D'Amore-McKim's International Business & Strategy academic group and Northeastern University's Center for Emerging Markets co-sponsored a multi-day conference on “multinational companies and sustainability in global supply chains” last week in Charleston, South Carolina. The event was hosted by the Darla Moore School of Business at the University of South Carolina, with Villanova University and Groningen University playing important roles as additional co-sponsors.

Valentina Marano, an associate professor in the IB&S group and an associate fellow with the Center for Emerging Markets, chaired the conference alongside University of South Carolina's Tatiana Kostova. The event attracted a diverse group of 43 scholars from 24 universities and 12 countries.

Conference participants dug deeply into the shifting role multinational corporations play in addressing grand societal challenges; including, notably, the diffusion of sustainable practices in their global supply chains. Indeed, nearly two-thirds of the average company's impact on the environment, society, and governance stem from its suppliers, according to a recent McKinsey report. Moreover, with pressure mounting on multinationals to play ever larger roles, they clearly face reputational risks in mismanaging suppliers.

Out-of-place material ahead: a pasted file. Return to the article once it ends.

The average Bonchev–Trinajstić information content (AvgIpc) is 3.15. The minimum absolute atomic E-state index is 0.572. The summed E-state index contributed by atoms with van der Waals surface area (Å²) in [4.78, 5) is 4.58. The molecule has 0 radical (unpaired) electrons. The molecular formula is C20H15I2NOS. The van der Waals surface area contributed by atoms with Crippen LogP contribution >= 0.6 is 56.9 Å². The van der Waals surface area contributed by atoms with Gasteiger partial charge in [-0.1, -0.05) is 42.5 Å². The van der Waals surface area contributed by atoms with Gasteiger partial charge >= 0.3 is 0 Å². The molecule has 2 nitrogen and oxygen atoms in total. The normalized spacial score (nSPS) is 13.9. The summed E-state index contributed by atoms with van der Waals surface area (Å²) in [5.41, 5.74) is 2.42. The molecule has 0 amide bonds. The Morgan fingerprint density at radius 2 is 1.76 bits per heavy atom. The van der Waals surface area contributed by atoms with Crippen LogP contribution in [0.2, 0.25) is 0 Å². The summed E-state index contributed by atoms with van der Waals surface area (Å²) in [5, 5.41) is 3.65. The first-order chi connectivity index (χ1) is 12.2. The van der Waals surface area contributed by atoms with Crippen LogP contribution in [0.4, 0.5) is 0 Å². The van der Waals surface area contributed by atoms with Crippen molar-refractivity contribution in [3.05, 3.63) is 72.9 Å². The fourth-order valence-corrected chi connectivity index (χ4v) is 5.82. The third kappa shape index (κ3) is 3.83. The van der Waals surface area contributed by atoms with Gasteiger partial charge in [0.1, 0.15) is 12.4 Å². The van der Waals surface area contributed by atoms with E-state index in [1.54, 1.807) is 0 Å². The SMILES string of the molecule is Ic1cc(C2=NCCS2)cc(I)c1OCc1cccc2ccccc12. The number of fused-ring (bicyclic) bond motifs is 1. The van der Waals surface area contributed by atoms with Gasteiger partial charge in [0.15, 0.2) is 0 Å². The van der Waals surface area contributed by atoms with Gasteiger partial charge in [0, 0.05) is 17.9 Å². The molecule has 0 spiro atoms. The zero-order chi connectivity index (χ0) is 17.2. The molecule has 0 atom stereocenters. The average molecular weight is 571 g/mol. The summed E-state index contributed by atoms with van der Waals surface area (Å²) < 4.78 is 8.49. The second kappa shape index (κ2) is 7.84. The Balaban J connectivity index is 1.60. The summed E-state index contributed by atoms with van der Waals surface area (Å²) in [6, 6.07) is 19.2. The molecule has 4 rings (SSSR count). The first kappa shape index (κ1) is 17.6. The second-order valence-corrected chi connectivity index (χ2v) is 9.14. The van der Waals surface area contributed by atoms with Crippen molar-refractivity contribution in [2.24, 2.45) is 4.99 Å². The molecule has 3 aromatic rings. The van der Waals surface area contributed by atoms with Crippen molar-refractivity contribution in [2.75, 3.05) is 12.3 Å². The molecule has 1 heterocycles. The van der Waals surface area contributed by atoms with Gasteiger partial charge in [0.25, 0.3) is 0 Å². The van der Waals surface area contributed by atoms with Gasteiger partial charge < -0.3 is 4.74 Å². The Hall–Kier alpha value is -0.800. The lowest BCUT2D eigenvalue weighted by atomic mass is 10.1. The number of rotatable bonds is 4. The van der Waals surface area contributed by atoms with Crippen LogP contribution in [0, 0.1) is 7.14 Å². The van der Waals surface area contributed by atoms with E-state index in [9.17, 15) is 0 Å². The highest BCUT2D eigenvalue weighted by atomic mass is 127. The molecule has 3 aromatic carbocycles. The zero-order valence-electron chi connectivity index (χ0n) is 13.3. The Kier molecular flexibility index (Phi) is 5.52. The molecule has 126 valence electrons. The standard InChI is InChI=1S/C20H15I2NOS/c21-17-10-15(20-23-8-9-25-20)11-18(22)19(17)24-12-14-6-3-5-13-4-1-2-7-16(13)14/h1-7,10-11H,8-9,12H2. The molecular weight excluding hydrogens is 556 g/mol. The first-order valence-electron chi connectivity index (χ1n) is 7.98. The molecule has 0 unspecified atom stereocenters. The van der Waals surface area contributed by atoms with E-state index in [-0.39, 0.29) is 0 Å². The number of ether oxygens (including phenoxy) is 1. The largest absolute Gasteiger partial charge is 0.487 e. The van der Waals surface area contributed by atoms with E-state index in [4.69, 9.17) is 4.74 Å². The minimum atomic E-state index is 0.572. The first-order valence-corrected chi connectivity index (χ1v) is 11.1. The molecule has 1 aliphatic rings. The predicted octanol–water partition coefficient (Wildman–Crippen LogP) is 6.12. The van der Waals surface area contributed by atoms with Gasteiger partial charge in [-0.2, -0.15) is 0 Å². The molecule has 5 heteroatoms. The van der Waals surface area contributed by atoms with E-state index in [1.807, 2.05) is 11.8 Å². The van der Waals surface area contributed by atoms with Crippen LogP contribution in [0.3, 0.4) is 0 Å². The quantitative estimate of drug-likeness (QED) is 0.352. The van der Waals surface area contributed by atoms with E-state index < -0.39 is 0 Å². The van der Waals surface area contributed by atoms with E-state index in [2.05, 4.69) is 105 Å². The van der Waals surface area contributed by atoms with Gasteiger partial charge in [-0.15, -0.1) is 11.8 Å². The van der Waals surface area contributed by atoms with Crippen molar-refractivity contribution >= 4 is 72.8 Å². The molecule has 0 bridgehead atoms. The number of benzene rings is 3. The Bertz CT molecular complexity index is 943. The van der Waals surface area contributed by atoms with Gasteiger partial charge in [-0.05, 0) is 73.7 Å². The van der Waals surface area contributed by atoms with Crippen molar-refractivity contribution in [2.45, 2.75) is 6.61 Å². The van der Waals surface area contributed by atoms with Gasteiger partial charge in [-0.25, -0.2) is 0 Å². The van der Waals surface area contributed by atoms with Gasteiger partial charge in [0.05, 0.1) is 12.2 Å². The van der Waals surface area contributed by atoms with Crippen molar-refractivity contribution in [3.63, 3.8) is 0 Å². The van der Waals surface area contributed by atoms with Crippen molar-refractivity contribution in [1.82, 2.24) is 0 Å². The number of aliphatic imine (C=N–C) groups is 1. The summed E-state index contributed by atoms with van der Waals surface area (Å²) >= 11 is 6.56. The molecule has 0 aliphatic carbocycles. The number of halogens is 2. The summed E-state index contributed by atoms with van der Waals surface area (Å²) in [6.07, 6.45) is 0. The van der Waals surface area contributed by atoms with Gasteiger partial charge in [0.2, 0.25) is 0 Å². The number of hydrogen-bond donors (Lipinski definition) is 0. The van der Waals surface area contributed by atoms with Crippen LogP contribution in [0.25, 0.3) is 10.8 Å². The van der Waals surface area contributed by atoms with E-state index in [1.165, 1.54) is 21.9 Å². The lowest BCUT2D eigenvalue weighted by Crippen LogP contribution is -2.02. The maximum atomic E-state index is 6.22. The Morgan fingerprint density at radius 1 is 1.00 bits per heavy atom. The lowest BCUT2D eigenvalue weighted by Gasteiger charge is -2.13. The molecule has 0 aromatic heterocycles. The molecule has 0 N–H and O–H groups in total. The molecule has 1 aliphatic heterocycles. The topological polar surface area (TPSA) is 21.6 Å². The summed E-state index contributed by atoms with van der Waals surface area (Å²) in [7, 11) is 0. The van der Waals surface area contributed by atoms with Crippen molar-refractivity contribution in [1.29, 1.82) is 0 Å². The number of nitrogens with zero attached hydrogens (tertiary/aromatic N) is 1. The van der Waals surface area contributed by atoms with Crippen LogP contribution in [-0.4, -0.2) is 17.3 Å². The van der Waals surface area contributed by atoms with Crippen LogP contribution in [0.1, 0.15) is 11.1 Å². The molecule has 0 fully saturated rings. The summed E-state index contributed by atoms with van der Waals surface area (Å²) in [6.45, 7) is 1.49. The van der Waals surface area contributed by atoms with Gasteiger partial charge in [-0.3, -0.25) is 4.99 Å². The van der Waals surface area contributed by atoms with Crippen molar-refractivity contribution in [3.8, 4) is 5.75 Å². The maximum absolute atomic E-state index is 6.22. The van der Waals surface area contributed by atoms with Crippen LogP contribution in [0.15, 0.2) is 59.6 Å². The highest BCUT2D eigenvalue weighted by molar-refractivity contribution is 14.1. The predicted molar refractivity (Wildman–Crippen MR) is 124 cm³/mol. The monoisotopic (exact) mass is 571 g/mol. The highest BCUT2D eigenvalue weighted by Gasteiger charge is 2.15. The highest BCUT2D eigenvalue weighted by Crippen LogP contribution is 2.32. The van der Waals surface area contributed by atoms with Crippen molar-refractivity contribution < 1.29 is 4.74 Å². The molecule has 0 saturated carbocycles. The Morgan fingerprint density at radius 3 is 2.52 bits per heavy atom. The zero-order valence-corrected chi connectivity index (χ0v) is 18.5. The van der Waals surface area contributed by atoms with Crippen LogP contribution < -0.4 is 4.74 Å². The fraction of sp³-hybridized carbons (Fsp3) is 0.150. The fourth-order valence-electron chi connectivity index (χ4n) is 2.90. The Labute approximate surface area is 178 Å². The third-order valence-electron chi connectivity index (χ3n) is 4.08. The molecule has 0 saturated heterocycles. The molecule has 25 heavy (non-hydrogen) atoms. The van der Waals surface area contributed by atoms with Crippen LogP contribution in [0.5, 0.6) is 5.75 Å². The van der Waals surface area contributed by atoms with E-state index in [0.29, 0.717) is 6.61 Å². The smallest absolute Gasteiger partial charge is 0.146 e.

With this in mind, conference organizers combined practitioner and academic contributions to more fully examine the orchestrating role multinational companies might play. Forty-three scholars representing from the fields of business ethics, corporate governance, strategy, supply chain management, political science, and international business convened to present cutting edge research on this topic. Their work shed new light on some of the challenges and opportunities for promoting sustainability within global supply chains, as well as the role novel public/private governance arrangements play alongside various national and supranational policy initiatives. The cross-disciplinary backgrounds of conference participants allowed for productive conversations that moved beyond the traditionally siloed nature of much extant research in this area.

In addition to Marano's contributions, D'Amore-McKim was well represented with presentations by Alvaro Cuervo-Cazurra (International Business & Strategy Group), Sheila Puffer (International Business & Strategy Group), Nada Sanders (Supply Chain Management Group, who delivered the keynote address), and Jack Cordero, an exceptional undergraduate student who co-presented the findings of an ambitious research project with Puffer.

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